Australia’s digital innovation earnings relative to its GDP was almost four percentage points lower than the OECD average of 11.2%, the organisation said.

To address this, the organisation put forward three recommendations that it believes would help Australia’s digital technology capability and innovation keep pace with other countries.

The recommendations are to elevate emerging digital technologies as a national science and innovation priority; include research and innovation in emerging digital technologies in the 2021 Research Infrastructure Roadmap; and recognise emerging digital technologies as an independent growth sector.

The Australian Academy of Science added that more investment is needed towards improving the digital literacy of Australians. Referring to RMIT University’s digital inclusion index, it said Australians with lower income, employment, and education have increasingly fallen behind in this area.

Kaspersky APAC managing director Chris Connell has also pushed for stronger promotion of security awareness and digital education saying that government needed to work more closely with industry to achieve this.

“We’re facing security challenges that put a strain on cybersecurity resources. Investing in cyber talent and promoting security awareness and digital education are the keys to success in building cyber resilient digital societies and economies,” Connell said.

“We need to move from the ‘needs’ to actually delivering on this — if we don’t, and the way the world is changing, there will be more and more risk moving forward.”

While the Australian Academy of Science did note the federal government’s recent digital economy strategy and modern manufacturing strategy were a “welcome signal”, it gave the caveat that government still needed to recognise the importance of building scientific capability behind the digital economy, both from an investment and narrative point of view.

“The national narrative and strategy for Australia’s digital economy needs to address the fundamental importance of building and maintaining scientific capabilities in emerging digital technologies to drive investment and build sovereign capability and capacity,” it wrote.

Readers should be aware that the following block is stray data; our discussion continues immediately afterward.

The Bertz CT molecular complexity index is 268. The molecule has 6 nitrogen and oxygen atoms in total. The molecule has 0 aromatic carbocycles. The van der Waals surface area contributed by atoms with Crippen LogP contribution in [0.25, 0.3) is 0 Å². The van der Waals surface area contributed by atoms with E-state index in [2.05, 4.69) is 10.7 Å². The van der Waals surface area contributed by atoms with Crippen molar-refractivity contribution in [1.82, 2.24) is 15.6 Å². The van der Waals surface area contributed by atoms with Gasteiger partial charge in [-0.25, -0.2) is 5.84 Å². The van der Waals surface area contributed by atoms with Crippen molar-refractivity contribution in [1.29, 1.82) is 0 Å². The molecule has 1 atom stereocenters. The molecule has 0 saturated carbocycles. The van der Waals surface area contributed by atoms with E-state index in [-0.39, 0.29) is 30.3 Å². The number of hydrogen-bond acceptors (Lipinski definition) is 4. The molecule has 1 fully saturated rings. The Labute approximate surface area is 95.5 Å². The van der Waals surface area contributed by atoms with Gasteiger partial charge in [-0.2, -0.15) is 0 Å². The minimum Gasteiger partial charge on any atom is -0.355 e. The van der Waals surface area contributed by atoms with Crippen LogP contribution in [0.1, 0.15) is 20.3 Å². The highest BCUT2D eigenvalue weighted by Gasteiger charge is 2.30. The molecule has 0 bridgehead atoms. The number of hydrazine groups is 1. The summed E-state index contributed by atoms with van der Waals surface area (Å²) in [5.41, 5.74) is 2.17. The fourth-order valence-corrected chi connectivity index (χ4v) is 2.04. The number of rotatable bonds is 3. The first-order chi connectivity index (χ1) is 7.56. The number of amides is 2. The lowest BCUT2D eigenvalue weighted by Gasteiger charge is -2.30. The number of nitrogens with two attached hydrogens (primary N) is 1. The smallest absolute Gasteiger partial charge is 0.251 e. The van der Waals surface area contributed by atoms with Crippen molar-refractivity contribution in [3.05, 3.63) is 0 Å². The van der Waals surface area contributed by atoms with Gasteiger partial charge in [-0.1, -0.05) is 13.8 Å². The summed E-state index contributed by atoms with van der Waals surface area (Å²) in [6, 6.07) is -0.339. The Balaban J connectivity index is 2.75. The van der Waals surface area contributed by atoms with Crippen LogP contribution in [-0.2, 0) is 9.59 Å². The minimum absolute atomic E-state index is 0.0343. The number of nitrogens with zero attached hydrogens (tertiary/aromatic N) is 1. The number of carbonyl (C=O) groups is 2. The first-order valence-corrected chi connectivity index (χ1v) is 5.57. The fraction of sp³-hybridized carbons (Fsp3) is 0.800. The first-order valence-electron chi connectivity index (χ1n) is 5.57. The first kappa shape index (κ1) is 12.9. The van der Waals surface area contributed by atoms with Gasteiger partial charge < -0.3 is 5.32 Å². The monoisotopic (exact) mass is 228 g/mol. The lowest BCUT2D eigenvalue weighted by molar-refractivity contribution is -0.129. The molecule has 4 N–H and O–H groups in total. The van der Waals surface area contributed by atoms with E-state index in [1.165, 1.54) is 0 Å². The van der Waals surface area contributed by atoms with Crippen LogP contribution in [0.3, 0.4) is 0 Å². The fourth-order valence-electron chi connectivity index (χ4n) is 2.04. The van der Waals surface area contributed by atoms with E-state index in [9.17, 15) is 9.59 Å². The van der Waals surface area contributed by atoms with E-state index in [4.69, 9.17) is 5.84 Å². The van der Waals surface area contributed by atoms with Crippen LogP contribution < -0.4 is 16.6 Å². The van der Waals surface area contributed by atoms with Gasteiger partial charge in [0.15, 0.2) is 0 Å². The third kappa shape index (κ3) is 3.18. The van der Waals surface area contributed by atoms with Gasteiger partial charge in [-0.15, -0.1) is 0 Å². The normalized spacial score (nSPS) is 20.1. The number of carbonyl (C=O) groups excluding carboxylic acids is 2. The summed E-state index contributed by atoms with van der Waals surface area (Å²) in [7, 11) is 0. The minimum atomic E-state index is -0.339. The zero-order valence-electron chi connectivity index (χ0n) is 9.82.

Following a similar theme, the Australian Information Industry Association (AIIA) a few weeks ago expressed concerns that the federal government was not placing enough resources into commercialising emerging technology, such as quantum computing.

“We are in a position of thought leadership and in some ways, we do lead the way. But our concern is that based on global trends, if we don’t take the steps necessary to maintain our position, and we’re not taking those steps, then we will in fact lose our leadership position, lose our resources, lose our IP, lose our skills, and our thought leaders,” AIIA CEO Ron Gauci said at the time. 

Related Coverage

PlatoAi. Web3 Reimagined. Data Intelligence Amplified.
Click here to access.

Source: https://www.zdnet.com/article/industry-once-again-warns-australian-government-about-falling-behind-in-tech/#ftag=RSSbaffb68

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ZDNET

Westpac has blocked 24,000 abusive messages in payments

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Westpac said it has managed to block some 24,000 transactions that were deemed as abusive payments.

In its environment, social, and governance strategy update, the bank also noted it required 19,000 customers to change the language they used in transaction descriptions before their payments could be accepted and processed.

The bank added it issued more than 800 warning letters and account suspensions and reported more than 70 customers to authorities for abusive payments.  

The bank announced earlier in the year it would not tolerate any messages containing abuse being sent in transaction descriptions. Terms considered inappropriate by the bank range from swear words through to domestic violence threats.

“We want to create a safer digital banking experience for our customers and send a clear signal that abusive messages in payment transactions will not be tolerated,” Westpac general manager of customer solutions Lisa Pogonoski previously said.

To contain such behaviour, the red and black bank rolled out a new tool enabling customers to report abuse and harassment received in the payment transaction description for inbound payments.